Computer Aided CME Tracking Software (CACTus) and Coronal Mass Ejections (CMEs)

Scientists have developed a new technique for tracking the huge bubbles of gas threaded with magnetic field lines that are ejected from the Sun, disrupting space weather and causing satellite failures, geomagnetic storms, and power outages.

Coronal Mass Ejections (CMEs)

The ejections from the Sun are technically called Coronal Mass Ejections (CMEs). These cause several disturbances to the space environment and thus forecasting their arrival time is very crucial. The forecasting accuracy is however hindered by limited CME observations in interplanetary space.

Computer Aided CME Tracking Software (CACTus)

  • Computer Aided CME Tracking Software (CACTus) is a software-based on computer vision algorithm that was so far used to detect and characterize such eruptions automatically in the outer corona where these eruptions cease to show accelerations and propagate with an almost constant speed.
  • However, due to the vast acceleration experienced by these eruptions, this algorithm could not be applied to the inner corona observations.
  • This problem limited the capability to track the eruptions as CMEs accelerate in the lower corona.
  • In addition to this, with the advancement in space technology, there has been a tremendous increase in the amount of data obtained from spacecraft.
  • Thus, it can become a tedious task to identify and track the solar eruptions in a huge number of images if done manually.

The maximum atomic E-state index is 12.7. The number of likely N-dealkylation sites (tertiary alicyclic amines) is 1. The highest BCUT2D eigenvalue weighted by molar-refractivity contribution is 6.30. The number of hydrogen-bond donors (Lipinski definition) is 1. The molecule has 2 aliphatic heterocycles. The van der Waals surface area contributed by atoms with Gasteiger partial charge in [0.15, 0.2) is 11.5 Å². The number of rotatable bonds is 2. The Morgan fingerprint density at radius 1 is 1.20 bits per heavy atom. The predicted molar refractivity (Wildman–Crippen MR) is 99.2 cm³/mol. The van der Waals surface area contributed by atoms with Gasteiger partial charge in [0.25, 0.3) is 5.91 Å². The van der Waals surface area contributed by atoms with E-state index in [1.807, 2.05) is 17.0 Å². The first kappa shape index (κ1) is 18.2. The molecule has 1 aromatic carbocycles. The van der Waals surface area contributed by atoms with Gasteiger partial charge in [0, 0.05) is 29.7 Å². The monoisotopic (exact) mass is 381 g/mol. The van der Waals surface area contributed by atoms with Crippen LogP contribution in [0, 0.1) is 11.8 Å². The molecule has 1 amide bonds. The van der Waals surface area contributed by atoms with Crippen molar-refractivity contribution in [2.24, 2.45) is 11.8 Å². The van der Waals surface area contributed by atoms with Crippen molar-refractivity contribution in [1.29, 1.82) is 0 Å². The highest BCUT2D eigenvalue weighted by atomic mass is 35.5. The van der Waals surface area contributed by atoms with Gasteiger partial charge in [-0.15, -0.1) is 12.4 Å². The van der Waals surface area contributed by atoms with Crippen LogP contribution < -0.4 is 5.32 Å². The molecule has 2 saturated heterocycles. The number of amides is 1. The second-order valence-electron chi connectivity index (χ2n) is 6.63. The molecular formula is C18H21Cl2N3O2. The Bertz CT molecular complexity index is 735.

CMEs Identification in Inner Solar Corona (CIISCO)

  • Research led by Mr. Ritesh Patel, Prof. Dipankar Banerjee, and Dr. Vaibhav Pant from Aryabhatta Research Institute of observational sciences (ARIES), Nainital along with their collaborators from Royal Observatory of Belgium, has led to the development of an algorithm, CMEs Identification in Inner Solar Corona (CIISCO).
  • CIISCO has been developed to detect and track the accelerating solar eruption in the lower corona.
  • CIISCO was tested on various eruptions observed by space observatories, including Solar-Terrestrial Relations Observatory, PROBA2/SWAP, and Solar Dynamics Observatory launched by ESA and NASA, respectively.
  • The parameters which are determined by CIISCO are helpful in characterizing these eruptions in the lower corona. When CIISCO will be implemented on the large volume of data available from space observatories, it will help in improving our understanding of eruptions in the inner corona.


Aditya-L1, the first solar mission of India, will observe the lower region of the solar corona. Thus, implementation of CIISCO on the Aditya-L1 data will provide new insight into the CME properties in this less explored region.




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